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About The daily Nebraskan. ([Lincoln, Neb.) 1901-current | View Entire Issue (Feb. 27, 1951)
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Vol. 51 No. 91
Hit by Sen. Taf t
Fighters of the U. S. Seventh
division forged ahead in central
Korea Monday to a point six
miles north of Pangnim. The
soldiers met rifle and anti-tank
fire, but air observers reported
that the reds were withdrawing.
Monday's action marked the
first time the Seventh division
has been identified in action
since it withdrew from the
Changjin reservoir last Decem
ber. Estimated red losses Sunday
totaled 1,861 killed and wounded,
as United Nations forces ad
vanced at least 3 and one-half
TAFT URGES LIMIT
Sen. Robert Taft said Monday
, that unless congress limits the
power of President Truman, as
many as 18 U. S. land divisions
may be sent to Europe.
In a statement for the troops-to-Europe
hearings, the senate
republican policy leader voiced
his objection to any military aid
to Europe until those countries
definitely make commitments
concerning their contributions.
Taft testified that it would be
"foolhardy" to send even six div
isions to western Europe's de
fense. He made his statements
after the testimony of John Sher
man Cooper, republican adviser
to the state department, who
said failure to provide foot sol
diers for the Atlantic Pact de
fense force might mean "the
greatest surrender in history."
Most of the members of Ne
braska's legislative liquor probe
committee, which is now investi
gating the "grandfather clause"
of the 1947 liquor licensing bill,
voted for the measure when it
was originally passed.
The bill provided that no liq
uor manufacturer could be "in
terested in the ownership, con
duct, operation or management
of any Nebraska liquor distrib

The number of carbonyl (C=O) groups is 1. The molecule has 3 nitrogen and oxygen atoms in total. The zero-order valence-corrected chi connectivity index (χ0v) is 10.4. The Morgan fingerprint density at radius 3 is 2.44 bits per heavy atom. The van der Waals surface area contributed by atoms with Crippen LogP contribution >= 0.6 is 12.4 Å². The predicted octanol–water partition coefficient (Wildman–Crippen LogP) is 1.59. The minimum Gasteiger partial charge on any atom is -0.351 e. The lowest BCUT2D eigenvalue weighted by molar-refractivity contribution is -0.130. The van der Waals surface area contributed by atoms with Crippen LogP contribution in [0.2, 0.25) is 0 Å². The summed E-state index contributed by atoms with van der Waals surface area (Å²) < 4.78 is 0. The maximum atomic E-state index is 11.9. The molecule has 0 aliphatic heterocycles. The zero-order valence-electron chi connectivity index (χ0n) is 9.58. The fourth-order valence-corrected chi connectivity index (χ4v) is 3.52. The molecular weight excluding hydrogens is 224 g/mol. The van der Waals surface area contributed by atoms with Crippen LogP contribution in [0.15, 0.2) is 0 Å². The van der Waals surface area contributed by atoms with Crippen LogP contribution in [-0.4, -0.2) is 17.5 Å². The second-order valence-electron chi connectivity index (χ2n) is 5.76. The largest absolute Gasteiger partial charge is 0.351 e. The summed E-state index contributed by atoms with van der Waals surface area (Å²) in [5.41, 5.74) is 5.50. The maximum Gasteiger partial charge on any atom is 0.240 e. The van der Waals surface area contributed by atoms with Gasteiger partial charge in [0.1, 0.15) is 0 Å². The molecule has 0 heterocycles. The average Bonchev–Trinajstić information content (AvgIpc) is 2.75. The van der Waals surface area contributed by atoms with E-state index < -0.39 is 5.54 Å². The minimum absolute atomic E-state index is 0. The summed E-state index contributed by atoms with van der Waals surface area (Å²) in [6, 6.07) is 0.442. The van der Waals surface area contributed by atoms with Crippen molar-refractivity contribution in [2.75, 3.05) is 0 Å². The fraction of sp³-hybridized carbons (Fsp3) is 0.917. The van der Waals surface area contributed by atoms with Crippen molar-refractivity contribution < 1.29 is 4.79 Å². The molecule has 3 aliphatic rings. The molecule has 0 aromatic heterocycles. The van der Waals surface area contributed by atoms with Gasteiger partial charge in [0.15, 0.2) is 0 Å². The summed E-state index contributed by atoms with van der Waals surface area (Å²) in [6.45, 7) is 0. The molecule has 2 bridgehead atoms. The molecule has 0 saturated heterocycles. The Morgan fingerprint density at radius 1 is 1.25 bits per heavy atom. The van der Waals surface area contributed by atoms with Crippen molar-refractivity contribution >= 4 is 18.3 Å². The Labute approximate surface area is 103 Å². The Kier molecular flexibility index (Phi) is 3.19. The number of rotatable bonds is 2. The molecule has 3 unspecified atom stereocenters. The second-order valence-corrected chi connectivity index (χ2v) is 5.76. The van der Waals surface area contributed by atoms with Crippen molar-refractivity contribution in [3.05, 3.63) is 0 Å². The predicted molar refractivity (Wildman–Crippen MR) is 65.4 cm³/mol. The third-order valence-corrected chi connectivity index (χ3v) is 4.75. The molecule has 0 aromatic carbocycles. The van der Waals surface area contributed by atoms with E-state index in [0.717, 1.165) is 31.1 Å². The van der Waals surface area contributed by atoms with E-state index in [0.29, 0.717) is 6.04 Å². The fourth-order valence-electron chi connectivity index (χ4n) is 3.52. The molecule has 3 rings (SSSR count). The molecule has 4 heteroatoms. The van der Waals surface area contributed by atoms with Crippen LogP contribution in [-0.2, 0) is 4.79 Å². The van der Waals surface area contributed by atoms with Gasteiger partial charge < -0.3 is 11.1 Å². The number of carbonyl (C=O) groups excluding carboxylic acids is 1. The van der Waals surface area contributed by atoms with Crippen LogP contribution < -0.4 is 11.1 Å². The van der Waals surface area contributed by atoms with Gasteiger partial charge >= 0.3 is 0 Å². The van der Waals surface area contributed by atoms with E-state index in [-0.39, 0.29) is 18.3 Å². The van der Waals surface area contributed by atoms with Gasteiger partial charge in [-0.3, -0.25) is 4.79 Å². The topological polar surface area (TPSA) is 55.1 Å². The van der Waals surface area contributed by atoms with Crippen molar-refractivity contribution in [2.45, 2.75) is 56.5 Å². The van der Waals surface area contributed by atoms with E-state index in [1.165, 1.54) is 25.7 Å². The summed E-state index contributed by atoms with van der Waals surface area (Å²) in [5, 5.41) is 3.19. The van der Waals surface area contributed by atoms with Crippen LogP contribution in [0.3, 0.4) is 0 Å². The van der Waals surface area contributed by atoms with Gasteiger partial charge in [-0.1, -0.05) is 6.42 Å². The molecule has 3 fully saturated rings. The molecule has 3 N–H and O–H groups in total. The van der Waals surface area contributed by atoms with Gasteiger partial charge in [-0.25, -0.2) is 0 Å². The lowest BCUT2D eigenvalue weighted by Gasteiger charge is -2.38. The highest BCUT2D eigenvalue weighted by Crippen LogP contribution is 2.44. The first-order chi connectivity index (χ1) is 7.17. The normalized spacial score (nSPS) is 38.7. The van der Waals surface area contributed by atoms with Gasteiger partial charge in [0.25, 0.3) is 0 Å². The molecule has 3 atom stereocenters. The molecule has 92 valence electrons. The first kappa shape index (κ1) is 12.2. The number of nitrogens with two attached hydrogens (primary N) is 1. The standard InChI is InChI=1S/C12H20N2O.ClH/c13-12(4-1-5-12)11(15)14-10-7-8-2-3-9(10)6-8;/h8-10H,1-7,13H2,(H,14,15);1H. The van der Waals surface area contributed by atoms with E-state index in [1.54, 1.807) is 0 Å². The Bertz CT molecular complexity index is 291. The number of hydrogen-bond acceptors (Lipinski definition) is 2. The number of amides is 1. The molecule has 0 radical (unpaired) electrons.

utor." But it contained the fol
lowing exception, or "grandfath
"Where the Interest of the
manufacturer of alcoholic liquors
was acquired or became effective
prior to the date of the passage
of this act."
It is this clause which is now
bothering some of the Nebraska
legislators. Some have said that
it froze the wholesalers into a
monopoly because, in effect, it
gave a distiller who had an in
terest in a wholesale firm a
"permanent license" for the
ADVISERS TO NU'
The state legislature Monday
adopted a resolution to urge tel
evising of University of Nebras
ka home football games. During
a 40-mfnute discussion 15 sen
ators debated the issue.
At one point during the dis
cussion, presiding officer R. W.
Hill suggested that Speaker Ed
Hoyt lead the senate "in one
chorus of 'There Is No Place Like
Sen. John Beaver objected to
the resolution, shying that "we
shouldn't go on record as advis
ers to the University."
Wednesday mostly cloudy. Wen
temperature, 40 north, 50-55
T iC FINALISTS Front row. (1. to r.) Beth Wilkins, Jeanne Vlerk, Artie Westcott; bac row,
lxivegrove Miriam Willt, Marilyn Ogden, Mary Jean Neely, Hester Morrison, Betty Stratton
loin Krueger. ('Riig photo by Bob Sherwood.;
Fails to Agree
Three University students were
awarded superior ratings in de
bate at the eleventh annual in
tercollegiate debate and discus
sion conference held on the cam
pus last weekend.
Wayne Johnson and Dale John
son were judged superior as a
debate team. Johnson, Johnson
and Charles Rossow were each
awarded superior as individual
debaters. Debaters considered the
question, "Resolved: That the
non-communist nations should
form a new international organ
ization." Joan Krueger was one out of
the seven to receive a superior
rating in all three rounds of dis
cussion. Charles Rossow and
James Wamsely were awarded a
superior rating for two out of
the three discussion periods. The
topic discussed was, "What
should be the defense program
of the youth for the future?"
Bob Askey was the only stu
dent from the University to re
ceive a superior in radio news
casting. At the third and last round of
discussion Saturday, which con
sisted of a parliamentary session,
all superior winners of the two
previous discussions assembled to